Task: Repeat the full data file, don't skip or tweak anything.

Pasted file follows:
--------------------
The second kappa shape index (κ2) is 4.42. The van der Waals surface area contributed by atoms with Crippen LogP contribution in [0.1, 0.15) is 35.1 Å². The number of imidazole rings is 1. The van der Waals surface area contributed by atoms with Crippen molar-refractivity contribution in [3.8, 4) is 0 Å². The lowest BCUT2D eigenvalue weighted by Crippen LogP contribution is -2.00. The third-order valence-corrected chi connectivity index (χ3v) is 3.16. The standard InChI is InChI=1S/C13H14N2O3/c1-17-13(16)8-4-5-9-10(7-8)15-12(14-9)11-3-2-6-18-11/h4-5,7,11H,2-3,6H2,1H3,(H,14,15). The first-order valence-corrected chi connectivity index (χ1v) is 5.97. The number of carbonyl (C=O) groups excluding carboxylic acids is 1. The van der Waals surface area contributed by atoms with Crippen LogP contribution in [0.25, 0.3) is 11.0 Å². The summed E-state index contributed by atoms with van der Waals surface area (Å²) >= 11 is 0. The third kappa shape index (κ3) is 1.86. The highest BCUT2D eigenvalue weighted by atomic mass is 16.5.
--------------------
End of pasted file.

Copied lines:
The second kappa shape index (κ2) is 4.42. The van der Waals surface area contributed by atoms with Crippen LogP contribution in [0.1, 0.15) is 35.1 Å². The number of imidazole rings is 1. The van der Waals surface area contributed by atoms with Crippen molar-refractivity contribution in [3.8, 4) is 0 Å². The lowest BCUT2D eigenvalue weighted by Crippen LogP contribution is -2.00. The third-order valence-corrected chi connectivity index (χ3v) is 3.16. The standard InChI is InChI=1S/C13H14N2O3/c1-17-13(16)8-4-5-9-10(7-8)15-12(14-9)11-3-2-6-18-11/h4-5,7,11H,2-3,6H2,1H3,(H,14,15). The first-order valence-corrected chi connectivity index (χ1v) is 5.97. The number of carbonyl (C=O) groups excluding carboxylic acids is 1. The van der Waals surface area contributed by atoms with Crippen LogP contribution in [0.25, 0.3) is 11.0 Å². The summed E-state index contributed by atoms with van der Waals surface area (Å²) >= 11 is 0. The third kappa shape index (κ3) is 1.86. The highest BCUT2D eigenvalue weighted by atomic mass is 16.5.